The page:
US & World

Gulf Disaster Spills Over Into Florida Politics

Florida Gov. Charlie Crist (left) and entertainer Jimmy Buffett walk along Pensacola Beach, where Buffett plans to open a new hotel.
Florida Gov. Charlie Crist (left) and entertainer Jimmy Buffett walk along Pensacola Beach, where Buffett plans to open a new hotel.
Michael Spooneybarger/AP

Before the Gulf oil spill, a majority of Floridians supported offshore drilling. Now most residents oppose it. The spill has also helped Gov. Charlie Crist become more visible as he campaigns for the U.S. Senate.

For weeks, one story has dominated the news in Florida as it has around the country. Tar balls have been washing up on beaches in the Florida Panhandle. State officials are concerned about the Gulf oil spill's impact on the environment, fishing and Florida’s No. 1 industry: tourism.

And most days, the spill coverage also includes at least a brief appearance by the state's governor, Charlie Crist. Just about every day, he’s somewhere in Florida meeting with visitors, tourism officials or emergency management authorities. In St. Petersburg recently, he was greeted with applause at a meeting with fishermen and charter boat captains.

Just a day earlier, he was walking the beach in Pensacola with singer-businessman Jimmy Buffett. He says Buffett was there to help plan the opening of a new Margaritaville hotel. Of Floridians, Crist says: “We’ve been through a lot together. We’re going to continue to go through a lot together.”

Florida's Request To BP: $100 Million More

Last week, Crist asked BP for an additional $100 million to study the threat posed by the oil to the state’s waters and shoreline. That’s on top of $50 million he requested and received from the giant energy company earlier in the week to cover the state’s response to the spill.

Crist is an independent candidate for the U.S. Senate, and he’s staying in front of the public daily without any overt campaigning.

To Alex Burgos, a spokesman for Crist’s Republican opponent in the Senate race, Marco Rubio, it’s more of the same. Burgos dismisses Crist as a politician more interested in photo ops than hands-on management.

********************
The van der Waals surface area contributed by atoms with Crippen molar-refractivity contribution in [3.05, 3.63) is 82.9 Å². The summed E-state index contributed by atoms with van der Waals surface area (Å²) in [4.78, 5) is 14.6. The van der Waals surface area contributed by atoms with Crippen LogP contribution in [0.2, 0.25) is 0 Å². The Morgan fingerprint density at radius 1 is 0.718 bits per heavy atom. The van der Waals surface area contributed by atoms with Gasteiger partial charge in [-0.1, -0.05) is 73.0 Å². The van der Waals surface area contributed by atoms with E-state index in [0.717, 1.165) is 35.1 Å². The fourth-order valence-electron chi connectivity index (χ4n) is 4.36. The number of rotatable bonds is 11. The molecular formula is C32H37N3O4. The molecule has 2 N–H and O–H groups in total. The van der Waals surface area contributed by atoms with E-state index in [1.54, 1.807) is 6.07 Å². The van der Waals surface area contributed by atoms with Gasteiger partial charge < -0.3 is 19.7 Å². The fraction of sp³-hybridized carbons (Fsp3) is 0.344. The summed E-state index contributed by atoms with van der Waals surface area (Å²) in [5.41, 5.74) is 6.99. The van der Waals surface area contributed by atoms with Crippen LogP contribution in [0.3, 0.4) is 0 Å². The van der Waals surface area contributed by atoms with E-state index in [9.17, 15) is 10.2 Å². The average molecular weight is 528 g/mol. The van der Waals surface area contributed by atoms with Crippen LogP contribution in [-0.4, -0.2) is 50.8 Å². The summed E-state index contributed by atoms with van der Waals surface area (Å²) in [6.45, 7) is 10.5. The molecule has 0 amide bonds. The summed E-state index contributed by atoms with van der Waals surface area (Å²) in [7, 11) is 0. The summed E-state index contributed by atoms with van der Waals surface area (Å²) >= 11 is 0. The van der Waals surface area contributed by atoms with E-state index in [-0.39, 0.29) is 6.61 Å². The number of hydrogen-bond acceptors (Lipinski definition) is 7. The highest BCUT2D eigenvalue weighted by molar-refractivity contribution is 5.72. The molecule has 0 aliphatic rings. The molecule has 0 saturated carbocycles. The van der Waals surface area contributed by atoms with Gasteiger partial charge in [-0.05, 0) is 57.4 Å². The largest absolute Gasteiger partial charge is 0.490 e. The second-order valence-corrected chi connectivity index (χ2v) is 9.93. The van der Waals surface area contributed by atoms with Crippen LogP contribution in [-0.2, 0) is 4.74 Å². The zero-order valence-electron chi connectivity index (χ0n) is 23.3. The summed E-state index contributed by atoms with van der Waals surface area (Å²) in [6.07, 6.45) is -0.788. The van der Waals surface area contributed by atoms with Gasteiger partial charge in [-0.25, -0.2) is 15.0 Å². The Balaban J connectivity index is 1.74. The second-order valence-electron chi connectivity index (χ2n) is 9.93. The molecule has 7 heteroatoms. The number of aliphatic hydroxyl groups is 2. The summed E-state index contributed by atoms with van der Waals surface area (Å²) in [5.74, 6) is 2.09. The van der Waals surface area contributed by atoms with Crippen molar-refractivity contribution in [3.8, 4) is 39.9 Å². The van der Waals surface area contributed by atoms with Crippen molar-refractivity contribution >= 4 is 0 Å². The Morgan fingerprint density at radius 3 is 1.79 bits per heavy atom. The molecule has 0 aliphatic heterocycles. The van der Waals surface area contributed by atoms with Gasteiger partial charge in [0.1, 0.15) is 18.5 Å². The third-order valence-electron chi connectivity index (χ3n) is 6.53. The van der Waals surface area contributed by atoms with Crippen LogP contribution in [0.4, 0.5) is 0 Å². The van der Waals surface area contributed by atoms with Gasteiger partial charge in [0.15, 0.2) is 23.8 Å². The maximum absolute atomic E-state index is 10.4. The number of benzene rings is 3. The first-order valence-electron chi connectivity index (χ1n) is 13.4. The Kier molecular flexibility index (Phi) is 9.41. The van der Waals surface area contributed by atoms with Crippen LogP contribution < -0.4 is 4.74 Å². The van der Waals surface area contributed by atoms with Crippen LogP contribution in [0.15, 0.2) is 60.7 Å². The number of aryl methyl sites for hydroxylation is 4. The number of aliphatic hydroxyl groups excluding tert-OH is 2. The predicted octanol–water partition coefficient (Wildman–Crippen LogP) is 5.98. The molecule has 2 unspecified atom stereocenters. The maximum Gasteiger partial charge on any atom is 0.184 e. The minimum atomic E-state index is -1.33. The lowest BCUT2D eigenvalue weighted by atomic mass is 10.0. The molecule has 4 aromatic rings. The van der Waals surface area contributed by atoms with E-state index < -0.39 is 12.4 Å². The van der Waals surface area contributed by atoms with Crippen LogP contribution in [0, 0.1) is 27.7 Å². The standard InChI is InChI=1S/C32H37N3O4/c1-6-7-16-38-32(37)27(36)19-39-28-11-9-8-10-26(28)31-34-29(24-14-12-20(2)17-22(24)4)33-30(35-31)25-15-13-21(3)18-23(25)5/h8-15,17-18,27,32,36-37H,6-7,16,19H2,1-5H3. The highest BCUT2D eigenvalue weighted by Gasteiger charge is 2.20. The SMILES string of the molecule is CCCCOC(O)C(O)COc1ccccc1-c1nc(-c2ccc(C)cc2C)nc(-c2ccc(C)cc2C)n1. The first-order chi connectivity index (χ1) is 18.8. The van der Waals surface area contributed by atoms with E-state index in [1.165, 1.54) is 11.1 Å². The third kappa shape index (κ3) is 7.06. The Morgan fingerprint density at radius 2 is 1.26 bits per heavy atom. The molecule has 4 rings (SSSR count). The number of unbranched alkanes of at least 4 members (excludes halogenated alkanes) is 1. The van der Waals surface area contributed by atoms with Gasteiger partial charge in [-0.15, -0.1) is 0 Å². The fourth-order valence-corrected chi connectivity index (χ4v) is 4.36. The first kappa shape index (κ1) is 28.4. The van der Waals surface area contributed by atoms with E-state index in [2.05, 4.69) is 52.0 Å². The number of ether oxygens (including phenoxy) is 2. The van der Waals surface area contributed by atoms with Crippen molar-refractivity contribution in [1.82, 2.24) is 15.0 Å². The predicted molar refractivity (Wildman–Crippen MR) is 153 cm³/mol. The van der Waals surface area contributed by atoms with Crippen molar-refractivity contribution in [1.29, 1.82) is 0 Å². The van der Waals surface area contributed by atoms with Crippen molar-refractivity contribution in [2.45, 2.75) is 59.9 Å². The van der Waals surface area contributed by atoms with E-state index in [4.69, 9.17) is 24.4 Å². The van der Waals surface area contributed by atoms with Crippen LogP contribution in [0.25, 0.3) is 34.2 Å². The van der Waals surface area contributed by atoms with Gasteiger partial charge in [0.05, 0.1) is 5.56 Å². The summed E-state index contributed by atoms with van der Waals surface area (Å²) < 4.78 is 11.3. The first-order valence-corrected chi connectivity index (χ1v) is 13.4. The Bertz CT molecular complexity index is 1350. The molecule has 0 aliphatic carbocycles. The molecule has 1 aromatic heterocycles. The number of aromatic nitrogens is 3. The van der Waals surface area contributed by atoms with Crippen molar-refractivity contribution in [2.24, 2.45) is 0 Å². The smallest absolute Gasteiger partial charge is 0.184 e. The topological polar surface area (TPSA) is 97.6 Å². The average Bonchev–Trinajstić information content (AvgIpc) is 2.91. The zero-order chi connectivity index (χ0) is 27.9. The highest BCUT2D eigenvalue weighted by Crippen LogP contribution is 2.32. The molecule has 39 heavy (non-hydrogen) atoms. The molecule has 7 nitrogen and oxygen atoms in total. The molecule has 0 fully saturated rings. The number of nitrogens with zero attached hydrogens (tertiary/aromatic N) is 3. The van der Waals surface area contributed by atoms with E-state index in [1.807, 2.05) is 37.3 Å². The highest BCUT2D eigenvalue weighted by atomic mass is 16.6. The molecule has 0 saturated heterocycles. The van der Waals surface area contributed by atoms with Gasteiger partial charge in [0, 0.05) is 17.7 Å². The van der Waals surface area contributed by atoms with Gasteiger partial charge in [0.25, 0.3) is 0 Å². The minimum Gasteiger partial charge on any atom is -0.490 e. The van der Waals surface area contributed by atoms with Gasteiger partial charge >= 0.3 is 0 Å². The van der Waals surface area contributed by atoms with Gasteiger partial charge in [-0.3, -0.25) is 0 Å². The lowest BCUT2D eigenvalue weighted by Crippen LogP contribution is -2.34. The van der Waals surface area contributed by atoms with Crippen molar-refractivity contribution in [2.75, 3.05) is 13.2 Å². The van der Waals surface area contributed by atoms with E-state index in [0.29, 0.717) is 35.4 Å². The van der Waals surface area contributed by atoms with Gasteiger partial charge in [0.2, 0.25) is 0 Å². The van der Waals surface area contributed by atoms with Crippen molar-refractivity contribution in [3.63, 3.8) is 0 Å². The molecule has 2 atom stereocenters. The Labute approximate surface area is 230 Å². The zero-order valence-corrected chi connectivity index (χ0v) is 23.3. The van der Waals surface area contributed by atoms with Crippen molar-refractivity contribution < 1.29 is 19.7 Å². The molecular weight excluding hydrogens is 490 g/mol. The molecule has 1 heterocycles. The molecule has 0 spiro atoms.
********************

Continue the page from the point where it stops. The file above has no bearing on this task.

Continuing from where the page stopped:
“He’s doing what he’s always done, which is, seize opportunities to get in front of the media, hold press conferences and ultimately, put the spotlight on him and his efforts,” Burgos says.

For Crist, it’s paying off politically. Polls show him leading both Rubio and his likely Democratic opponent in the Senate race, Rep. Kendrick Meek.

Public Turns Against Offshore Drilling

The oil spill has had a more immediate and potentially more far-reaching impact on Florida politics. It was the catalyst for an overnight turnaround in public opinion on offshore drilling. Before the spill, a majority of Floridians -- like the country as a whole -- supported it. Since the spill, while Americans in general have largely continued to support offshore drilling, Floridians have turned against it

As it happened, at the time of the oil rig’s April 20 explosion, the state Legislature was poised to pass a bill allowing drilling in waters just three miles off Florida’s coast. Mike Haridopolos, the incoming president of the Florida Senate, says the Legislature has now permanently tabled the issue because of the spill.

"Until we know exactly what happened, we’re going to kind of let it be,” Haridopolos says.

Pursuing An Offshore Drilling Ban

Seizing on the shift in public opinion, anti-drilling activists now want a constitutional amendment that would ban offshore drilling in Florida waters.

“Imagine had that spill been gushing out thousands of barrels a day right off the coast within three or four miles of the coast," says Dan Gelber, a Democratic state senator and candidate for state attorney general. "We would have already seen it on our beaches.”

Republicans have decried the constitutional amendment and a proposed special session as pure politics -- an example of elected officials using a catastrophe for political gain.

Crist says he wants to convene a special session of the Legislature but is meeting resistance from Republicans in the statehouse. As time goes on, though, and tar balls find more and more Florida beaches, Crist believes the pressure will build.

“The closer this stuff gets to us, I think some members of the House are going to be persuaded to say ‘Enough’s enough,’ ” Crist says.

With the initial cleanup slated to continue for months at a minimum, the oil spill and the government response are likely to remain in the news and -- in Florida, at least -- play a role in November’s general election. Copyright 2010 National Public Radio. To see more, visit